TJM said...

Father Kavanaugh, Pope Benedict himself said the Novus Ordo was a hodge podge and was a severe rupture with the past. Tiny changes occured in the Roman Mass like when Pope John XXIII added St.Joseph to the Canon. Since you stand with the Church on SC and I imagine all of the other papal pronouncements on the Liturgy you will finally conform your practice and that of your congregation so they begin to sing the parts of the Mass proper to them in Latin. Also don't tamper with the texts, because that is expressly forbidden by SC.

John Nolan, you and I are the same vintage and I have had the great privilege of attending Mass at the Brompton Oratory whenever I am in London. If the OF were celebrated like that univerally, I would complain far less. THe OF as routinely celebrated is boring, banal, and many of the priests who celebrate the OF of a certain vintage, frankly act like jackasses. They are the star of the show. I frankly believe the OF will be reformed substantially or will continue to attract less and less people to Church

John Nolan said...

TJM

Two years ago I was at a Solemn Latin NO Mass (I won't name the church, but it wasn't Brompton) and since the Canon is said audibly I heard the celebrant say 'una cum famulo tuo papa nostro Benedicto'. I mentioned it afterwards to the twenty-something priest and he said 'Did I really? I don't recall doing so. Still, one can but dream.'

The first Easter Vigil I ever attended was at Brompton Oratory, sometime in the 1970s. The church was darkened right up to the point where the celebrant intones 'Gloria in excelsis Deo' at which moment all the lights came on, the organ thundered out, at least a dozen bells were rung, and the violet veil which covered the large picture of St Philip behind the high altar was slowly lowered on invisible wires. The choir then sang a Haydn Gloria while sacristans with tapers lit all the candles on all the altars. Dramatic? It was mind-blowing.

The centenary Mass in 1984 was presided over by the Cardinal Archbishop of Westminster with the then Apostolic Pro-nuncio, Archbishop Bruno Heim in the sanctuary wearing cappa magna. A full orchestra accompanied Beethoven's C Major Mass. Five years later I was browsing in a Catholic bookshop and found a glossy booklet aimed at young people which featured a photograph of this event - but as an example of how NOT to do liturgy; the facing page showed the correct way, with people gathered around a table/altar strumming guitars. I had to chuckle. Telling the Oratorians that they can't do liturgy is akin to telling the Brigade of Guards at nearby Wellington Barracks that they can't do foot drill.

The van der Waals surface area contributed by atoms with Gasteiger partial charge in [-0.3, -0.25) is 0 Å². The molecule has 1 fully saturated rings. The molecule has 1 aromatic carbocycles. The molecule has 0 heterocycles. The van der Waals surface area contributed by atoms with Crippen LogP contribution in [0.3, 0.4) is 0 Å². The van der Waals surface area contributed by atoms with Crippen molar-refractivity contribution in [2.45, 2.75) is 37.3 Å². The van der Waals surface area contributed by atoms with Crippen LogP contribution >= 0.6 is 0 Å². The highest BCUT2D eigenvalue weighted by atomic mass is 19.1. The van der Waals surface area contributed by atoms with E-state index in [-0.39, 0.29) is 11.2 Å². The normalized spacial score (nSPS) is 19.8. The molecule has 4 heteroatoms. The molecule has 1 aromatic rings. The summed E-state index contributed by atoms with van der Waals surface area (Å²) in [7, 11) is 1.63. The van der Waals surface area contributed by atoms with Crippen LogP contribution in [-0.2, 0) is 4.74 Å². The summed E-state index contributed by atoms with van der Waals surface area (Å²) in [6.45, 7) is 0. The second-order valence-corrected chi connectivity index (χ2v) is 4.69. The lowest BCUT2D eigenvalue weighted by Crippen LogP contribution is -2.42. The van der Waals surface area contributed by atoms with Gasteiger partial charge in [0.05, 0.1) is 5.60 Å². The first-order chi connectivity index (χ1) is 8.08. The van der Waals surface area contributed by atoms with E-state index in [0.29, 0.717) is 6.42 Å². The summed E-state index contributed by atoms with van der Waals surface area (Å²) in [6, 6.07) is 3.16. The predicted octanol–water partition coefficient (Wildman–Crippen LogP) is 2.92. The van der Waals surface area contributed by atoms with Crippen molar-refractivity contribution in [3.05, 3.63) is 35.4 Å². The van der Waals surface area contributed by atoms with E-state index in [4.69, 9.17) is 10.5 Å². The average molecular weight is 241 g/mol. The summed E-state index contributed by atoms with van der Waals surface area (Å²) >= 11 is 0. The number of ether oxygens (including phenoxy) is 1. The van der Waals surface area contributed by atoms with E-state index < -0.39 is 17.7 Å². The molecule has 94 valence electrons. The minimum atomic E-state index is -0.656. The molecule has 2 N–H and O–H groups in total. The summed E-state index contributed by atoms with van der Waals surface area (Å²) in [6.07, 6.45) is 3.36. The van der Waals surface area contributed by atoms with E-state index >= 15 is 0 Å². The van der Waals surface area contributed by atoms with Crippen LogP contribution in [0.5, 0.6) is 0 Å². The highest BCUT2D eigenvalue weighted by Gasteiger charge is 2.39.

John Nolan said...

Joseph Ratzinger did not criticize the Novus Ordo per se, rather the way in which it is commonly celebrated. 'A fabricated liturgy, a banal on-the-spot product' refers to the tendency of many priests to alter the texts to suit themselves. He spoke of a 'hermeneutic' of rupture rather than an actual rupture.

His 'Spirit of the Liturgy' does question the assumptions of at least some of those who put together the new Mass as well as those who implemented it in practice, so there is an implied criticism here.

Sacrosanctum Concilium was the blueprint for a future reform of the liturgy. It is not an instruction for individual priests or bishops on how Mass should be celebrated. So strictly speaking neither progressives nor conservatives should cite it in their defence.

TJM said...

John Nolan,

The Brompton Oratory is in a class by itself and should serve as a universal model for how Mass should be celebrated. I agree with your interpretation of SC. I use it to show lefties how far off they are in their liturgical practice. In reading SC, you would never conceive that its blueprint would end up fostering the Novus Ordo. A long deceased priest friend of mine who was a peritus at the Council said the sense he got out of SC at the time, that it would encourage the Missa Dialoga, chanting of the Mass by priest and people (our parish was already doing this), and perhaps some of the non propers and Ordinary parts of the Mass might be permitted to be in the vernacular on non solemn occasions. If that had happened, we might have not had the ensuing liturgical wars. Also, the death of John XXIII was tragic because he evidenced a true love of the EF.When he died his last words were "Ut unum sint." Well the Novus Ordo has had the opposite effect.